Red Right 88

In Cleveland, hope dies last

Archive for the category “Subbuteo”

Honoring a team that does it the right way

After yesterday’s news about the culture of lies that surrounds Jim Tressel and the Ohio State football program, we need to take a moment to recognize a coach and an athletic program that truly does things the right way.

Congratulations are in order for Kent State basketball coach Geno Ford, who was named the Mid-American Conference’s Coach of the Year, and Justin Greene, the Flashes’ junior center, who was named Player of the Year in the MAC.

Ford took a team with only three returning players and repeated as MAC regular season champions, the first conference team to pull off the feat since Ball State in 1988-89. And he did it without being confused about doing what is right versus doing what is easy.

Seven times since 1999, KSU has had the MAC Coach of the Year – going to four different men.

Kent State has had 11 seasons of at least 20 victories in the last 12 years, five NCAA and five NIT appearances. They have had four coaches, and the worst record since 1999 was 19-15 in 2008-09, Ford’s first season.

And they’ve done it all without cutting corners or lying to their bosses.

Greene averaged 15.6 ppg and delivered 10 double doubles, including the last three games of the season.

The Flashes open conference tournament play Thursday night against Buffalo at the Q.

The Bulls are going to be a tough out, as the two teams have split their two regular-season games for the past three seasons.

But we’re confident the Flashes are going to get it done the right way. The Kent State way.


Remember Subbuteo? Sure you do.

EPL Talk reports there there is a documentary about the legendary table soccer game in the works and scheduled for release this year.

Definitely going in the Netflix queue.


Lonnie Chisenhall keeps doing his part to make it tough on Indians manager Manny Acta during spring training.

If he keeps it up, it will be interesting to see what the Indians will do. Because of their silly signing of Orlando Cabrera to play second base, the Indians are in a situation where they are trying force Jason Donald, a natural short stop to play third base, blocking Chisenhall.

Why the Indians don’t just go with an infield of Chisenhall at third, Donald and short and Asdrubal Cabrera at second is baffling.


Finally, good news from Terry Pluto, who reports that Joe Tait is hoping to be back calling the Cavs game on March 21.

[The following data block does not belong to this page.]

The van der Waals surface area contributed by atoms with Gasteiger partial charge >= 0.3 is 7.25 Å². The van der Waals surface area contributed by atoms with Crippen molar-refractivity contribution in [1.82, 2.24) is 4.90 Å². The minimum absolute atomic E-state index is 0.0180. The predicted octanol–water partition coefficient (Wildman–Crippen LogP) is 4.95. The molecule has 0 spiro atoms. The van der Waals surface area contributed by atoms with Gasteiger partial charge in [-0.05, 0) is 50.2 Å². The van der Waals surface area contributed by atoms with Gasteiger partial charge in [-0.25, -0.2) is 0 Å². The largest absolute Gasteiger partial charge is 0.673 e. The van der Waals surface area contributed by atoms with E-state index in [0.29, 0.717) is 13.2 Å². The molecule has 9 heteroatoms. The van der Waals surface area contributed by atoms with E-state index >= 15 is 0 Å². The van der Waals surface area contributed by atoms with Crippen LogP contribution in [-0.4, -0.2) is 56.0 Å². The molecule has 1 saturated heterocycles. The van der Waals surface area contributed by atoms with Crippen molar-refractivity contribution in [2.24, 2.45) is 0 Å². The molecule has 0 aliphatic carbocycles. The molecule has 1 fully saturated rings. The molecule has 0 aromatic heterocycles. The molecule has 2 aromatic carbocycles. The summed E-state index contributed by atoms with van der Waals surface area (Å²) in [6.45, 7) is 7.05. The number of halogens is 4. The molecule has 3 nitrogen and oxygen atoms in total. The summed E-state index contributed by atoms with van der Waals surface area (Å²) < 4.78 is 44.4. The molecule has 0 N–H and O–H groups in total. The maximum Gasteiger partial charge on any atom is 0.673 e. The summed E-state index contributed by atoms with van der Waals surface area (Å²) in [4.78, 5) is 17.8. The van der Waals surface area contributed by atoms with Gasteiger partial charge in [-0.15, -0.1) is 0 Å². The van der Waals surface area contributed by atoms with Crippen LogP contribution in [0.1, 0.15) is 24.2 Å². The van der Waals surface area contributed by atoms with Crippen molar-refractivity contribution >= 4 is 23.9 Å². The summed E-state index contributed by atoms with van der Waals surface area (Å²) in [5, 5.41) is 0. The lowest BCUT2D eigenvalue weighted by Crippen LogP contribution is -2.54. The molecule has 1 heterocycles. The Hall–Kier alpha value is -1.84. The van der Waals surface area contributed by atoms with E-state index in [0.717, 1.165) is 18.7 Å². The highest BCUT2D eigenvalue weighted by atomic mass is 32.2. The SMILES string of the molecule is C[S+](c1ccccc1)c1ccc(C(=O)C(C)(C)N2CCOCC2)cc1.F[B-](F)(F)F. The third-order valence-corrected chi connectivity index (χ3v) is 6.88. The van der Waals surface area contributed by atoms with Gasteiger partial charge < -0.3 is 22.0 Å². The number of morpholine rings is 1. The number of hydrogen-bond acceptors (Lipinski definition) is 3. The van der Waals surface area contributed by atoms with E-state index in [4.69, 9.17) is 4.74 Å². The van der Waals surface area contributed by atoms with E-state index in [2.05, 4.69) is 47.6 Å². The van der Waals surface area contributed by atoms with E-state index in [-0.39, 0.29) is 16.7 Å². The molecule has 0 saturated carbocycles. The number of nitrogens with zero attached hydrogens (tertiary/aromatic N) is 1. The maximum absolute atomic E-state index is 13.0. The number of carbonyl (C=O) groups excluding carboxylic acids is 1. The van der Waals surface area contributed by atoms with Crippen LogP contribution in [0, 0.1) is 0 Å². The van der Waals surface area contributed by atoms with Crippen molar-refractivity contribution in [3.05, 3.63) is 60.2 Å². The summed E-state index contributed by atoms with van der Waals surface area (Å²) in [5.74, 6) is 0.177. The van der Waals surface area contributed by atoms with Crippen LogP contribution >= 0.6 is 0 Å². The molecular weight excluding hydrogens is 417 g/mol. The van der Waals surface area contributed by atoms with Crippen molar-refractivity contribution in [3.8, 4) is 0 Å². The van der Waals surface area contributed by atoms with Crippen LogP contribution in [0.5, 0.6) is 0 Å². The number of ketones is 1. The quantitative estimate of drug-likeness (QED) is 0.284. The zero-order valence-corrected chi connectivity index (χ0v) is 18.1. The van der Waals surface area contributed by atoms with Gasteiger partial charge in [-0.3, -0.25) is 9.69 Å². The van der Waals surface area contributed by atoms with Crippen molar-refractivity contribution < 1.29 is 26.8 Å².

Life Before Sports Video Games

EPL Talk had a short post today about Subbuteo Table Soccer, a game that was popular in the late ’70s and early ’80s. The post is worth checking out to see brief clips of commercials for the game.

While we never played Subbuteo growing up, reading about it made us think about the tabletop games we played in the dark ages before video games took over.

First up was All-Star Baseball, where historic players were represented by circular discs. Each disc was divided into a pie chart, with each slice numbered to represent a particular outcome. If you were a homerun hitter, the slice corresponding to homeruns was large; and the rest of a player’s abilities was parceled out on the disc accordingly.

When the player batted, his disc was placed in a spinner, which the manager spun. When the spinner stopped, it pointed to a numerically coded play result. To find the result, the manager looked the number up on a chart that indicated the play (e.g. single, walk, or strikeout).

That was fun for a while, but the game was limited to the player discs that came with the game and there was no pitching option. So we eventually moved to Strat-O-Matic baseball, simply the greatest tabletop baseball game ever invented. How great was it? Pete Franklin used to advertise it on his SportsLine show, so you know it was good.

Strat-O-Matic offered all the major league teams, was much more statistically accurate than All-Star Baseball and, like the Madden video games, put out new rosters each spring for the Major League teams. We can still remember when the new cards would arrive every spring having to pull the perforated cards apart before we could start playing.

In addition to hitters, there were pitching cards as well, which could impact the outcome of a particular at bat (like J.R. Richards’ 313 strikeouts in 1979).

We played countless four-team, 50-game seasons during out childhood, with the Indians always being one of the A.L. And no, the Indians never won a World Series, no matter how hard we tried.

A side benefit was our math skills improved dramatically from calculating batting average and ERA for each player.

We also branched out into Strat-O-Matic’s football and basketball games, but they never really lent themselves to solitary play and we never really got into them as much.

Mattell’s Electronic Football caught out attention when it was released in the late ’70s and that turned into our gateway into video games. Starting with Tecmo Bowl, we ran the gamut of sports video games, from Punch Out to Blades of Steel to the various EA Sports franchises.

And while we still enjoy a good game of Madden or FIFA Soccer, we’ll always be glad we had the opportunity to experience the fun of tabletop sports games.

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